Is the coast clear? Any instances of blackface or diversity snafus on the horizon to mar Black History Month? Any of that nonsense to call out? Only last year and the year before did rashes of both spread in news headlines. But not this year. We’re conditioned to anticipate them like clockwork, but it’s a relief not to see them. Too soon to call it? Anyway, this year’s Black History Month is starting on a more auspicious note.
“Science and technology have permeated nearly every aspect of our lives throughout the course of human history. But perhaps, never before in living memory, have the connections between our scientific world and our social world been quite so stark as they are today. . . . As new technologies take root in our lives, from artificial intelligence to human genome editing, they reveal and reflect even more about the complex and sometimes dangerous social architecture that lies beneath the scientific progress we pursue.”
By Alondra Nelson | As a wide-eyed girl watching Roots, and wondering about mine, I never could have dreamed a future where one day I’d have the surreal experience of having my genealogical results revealed to me before a crowd of African diaspora VIPs and civil rights leaders, and with a prominent actor, Isaiah Washington, as master of ceremonies. Although this experience elicited mixed emotions in me, I can personally attest that new branches on ancestral trees are the undeniable graft of genetic genealogy.
By Alondra Nelson | Genetic genealogy testing aligns with an enduring human desire: the search for roots and identity. The appeal of genetic ancestry testing cannot be understood without also understanding the backdrop of the specific example author Alex Haley provided about how this should be accomplished and what effects it might produce. Roots, for which Haley received a Pulitzer Prize, tells the story of Haley’s colorful family genealogy, which he traces back to The Gambia. The story is framed as the author’s “epic quest”: his prodigious efforts across years and continents to uncover his family’s past. In 1977, when Haley’s work was transformed into a television miniseries, the story of his ancestors’ trials, tribulations, and resilience held the country in rapt attention for eight days.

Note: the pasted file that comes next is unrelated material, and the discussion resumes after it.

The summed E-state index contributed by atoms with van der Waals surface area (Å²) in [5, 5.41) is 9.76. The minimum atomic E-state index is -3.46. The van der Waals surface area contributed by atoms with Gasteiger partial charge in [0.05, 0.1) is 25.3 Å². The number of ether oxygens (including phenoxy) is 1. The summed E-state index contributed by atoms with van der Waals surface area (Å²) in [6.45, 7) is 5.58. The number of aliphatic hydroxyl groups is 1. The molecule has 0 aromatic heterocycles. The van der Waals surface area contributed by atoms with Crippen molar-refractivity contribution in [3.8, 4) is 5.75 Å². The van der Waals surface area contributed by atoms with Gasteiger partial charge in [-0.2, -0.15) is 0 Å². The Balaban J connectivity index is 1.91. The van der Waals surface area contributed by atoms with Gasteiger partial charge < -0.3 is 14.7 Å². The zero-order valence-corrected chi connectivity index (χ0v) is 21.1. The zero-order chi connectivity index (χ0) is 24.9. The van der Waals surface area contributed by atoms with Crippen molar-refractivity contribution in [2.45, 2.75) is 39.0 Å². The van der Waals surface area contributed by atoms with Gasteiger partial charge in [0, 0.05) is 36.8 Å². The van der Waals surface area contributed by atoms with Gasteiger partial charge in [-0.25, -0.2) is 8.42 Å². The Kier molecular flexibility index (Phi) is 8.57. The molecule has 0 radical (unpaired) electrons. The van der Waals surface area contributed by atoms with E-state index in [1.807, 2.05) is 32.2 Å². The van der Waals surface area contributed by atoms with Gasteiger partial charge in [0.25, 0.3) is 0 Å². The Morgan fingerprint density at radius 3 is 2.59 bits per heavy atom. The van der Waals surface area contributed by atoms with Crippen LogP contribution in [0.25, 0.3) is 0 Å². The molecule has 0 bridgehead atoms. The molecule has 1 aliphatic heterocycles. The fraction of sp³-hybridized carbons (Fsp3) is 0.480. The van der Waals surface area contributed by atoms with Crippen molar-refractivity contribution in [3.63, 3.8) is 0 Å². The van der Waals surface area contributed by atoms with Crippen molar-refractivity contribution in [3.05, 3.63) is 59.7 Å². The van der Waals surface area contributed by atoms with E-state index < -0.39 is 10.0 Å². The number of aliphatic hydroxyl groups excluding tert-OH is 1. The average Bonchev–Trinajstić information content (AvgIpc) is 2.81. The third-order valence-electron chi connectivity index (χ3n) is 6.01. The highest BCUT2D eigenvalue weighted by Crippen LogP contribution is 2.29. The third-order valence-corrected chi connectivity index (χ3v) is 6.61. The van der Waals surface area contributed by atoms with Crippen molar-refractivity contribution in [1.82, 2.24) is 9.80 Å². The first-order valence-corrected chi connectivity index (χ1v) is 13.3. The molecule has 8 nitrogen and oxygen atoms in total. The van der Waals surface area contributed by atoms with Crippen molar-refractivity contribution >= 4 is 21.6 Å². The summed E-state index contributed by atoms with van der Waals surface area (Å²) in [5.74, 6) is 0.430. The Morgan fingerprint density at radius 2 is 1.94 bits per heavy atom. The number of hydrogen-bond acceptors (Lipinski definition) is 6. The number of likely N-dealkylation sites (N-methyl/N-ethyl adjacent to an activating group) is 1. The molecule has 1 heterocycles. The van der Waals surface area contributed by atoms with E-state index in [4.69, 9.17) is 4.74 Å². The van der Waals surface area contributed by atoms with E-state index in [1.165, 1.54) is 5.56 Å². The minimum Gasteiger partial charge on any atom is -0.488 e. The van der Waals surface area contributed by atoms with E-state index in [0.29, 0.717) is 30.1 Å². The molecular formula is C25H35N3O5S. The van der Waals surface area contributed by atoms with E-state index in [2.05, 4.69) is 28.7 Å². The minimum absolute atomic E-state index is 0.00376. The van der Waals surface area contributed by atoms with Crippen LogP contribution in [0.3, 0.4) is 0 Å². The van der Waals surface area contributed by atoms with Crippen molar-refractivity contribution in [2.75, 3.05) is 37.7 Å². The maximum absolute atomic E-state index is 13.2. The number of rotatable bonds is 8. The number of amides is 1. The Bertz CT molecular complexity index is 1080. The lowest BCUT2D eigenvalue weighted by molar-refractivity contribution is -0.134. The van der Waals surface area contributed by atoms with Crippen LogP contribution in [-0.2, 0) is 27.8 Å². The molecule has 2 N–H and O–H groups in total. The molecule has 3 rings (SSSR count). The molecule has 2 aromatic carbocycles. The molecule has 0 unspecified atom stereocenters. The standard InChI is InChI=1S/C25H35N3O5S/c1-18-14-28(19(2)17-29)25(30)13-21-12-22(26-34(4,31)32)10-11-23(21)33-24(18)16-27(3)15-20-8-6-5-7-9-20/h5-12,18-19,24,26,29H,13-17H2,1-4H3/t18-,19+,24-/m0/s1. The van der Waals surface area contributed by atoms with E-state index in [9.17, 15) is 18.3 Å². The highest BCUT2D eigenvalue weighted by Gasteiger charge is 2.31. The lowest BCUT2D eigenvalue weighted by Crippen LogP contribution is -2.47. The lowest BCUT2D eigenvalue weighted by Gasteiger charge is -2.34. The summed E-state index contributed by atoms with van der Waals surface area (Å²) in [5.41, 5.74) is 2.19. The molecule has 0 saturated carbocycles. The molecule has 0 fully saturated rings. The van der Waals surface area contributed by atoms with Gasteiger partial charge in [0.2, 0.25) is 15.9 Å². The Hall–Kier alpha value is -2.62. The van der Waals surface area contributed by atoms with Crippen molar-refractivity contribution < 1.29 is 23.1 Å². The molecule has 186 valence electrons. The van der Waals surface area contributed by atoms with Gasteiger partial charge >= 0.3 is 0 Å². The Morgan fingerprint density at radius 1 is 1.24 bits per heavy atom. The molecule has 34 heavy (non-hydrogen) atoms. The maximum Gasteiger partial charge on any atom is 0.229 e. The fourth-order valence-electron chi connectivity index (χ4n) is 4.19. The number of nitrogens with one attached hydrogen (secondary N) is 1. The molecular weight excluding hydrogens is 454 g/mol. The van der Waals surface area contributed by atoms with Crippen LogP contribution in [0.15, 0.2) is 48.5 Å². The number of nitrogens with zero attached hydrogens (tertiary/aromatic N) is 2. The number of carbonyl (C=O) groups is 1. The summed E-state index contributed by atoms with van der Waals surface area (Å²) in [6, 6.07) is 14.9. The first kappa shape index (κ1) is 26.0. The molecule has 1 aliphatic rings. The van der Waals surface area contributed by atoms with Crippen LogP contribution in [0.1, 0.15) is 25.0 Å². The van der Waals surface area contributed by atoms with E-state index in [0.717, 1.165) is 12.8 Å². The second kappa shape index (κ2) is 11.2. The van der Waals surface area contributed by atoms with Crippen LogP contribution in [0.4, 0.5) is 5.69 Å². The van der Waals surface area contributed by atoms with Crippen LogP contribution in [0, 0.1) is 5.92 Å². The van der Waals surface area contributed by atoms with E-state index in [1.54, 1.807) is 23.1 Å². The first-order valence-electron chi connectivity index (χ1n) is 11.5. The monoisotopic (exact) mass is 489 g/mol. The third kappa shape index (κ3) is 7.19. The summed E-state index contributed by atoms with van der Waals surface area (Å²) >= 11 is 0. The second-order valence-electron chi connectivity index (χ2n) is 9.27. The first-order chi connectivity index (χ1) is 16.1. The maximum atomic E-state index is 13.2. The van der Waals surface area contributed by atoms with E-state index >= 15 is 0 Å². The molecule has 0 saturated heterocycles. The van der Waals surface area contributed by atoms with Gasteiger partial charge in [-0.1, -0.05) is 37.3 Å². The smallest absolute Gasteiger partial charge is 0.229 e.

Black History Month is as much about rediscovery as it is about celebration and commemoration. At Beacon Press, the books we publish that cover black history reintroduce us to long-forgotten or hidden historical figures, unearth information previously unknown about prominent black leaders, bring us closer to the struggles and triumphs of African ancestors. In the current age of #BlackLivesMatter and other movements that compel us to evaluate our country’s progress in racial justice, it’s important to get reacquainted with the steps black forerunners have taken—and their history—so we can see how to step forward. For this year's Black History Month, we're recommending a list of new and older titles offering biographies, histories, memoir, and more.
By Sharon Leslie Morgan | As a genealogist, DNA has intrigued me ever since its first promotion as a consumer product in 2003. That was the year Dr. Rick Kittles launched African Ancestry, a company that specializes in uncovering the genetic origins of people of African descent. It marked twenty-eight years into my personal research into a family tree that winds from the backwoods of Mississippi and Alabama through a Great Migration terminus in Chicago. All along the way, one thing I longed to know more than anything else was the root of my continental African origins. This was in spite of the tangled morass of genes that include a copious assortment of Europeans that resulted in me looking more white than many white people I know.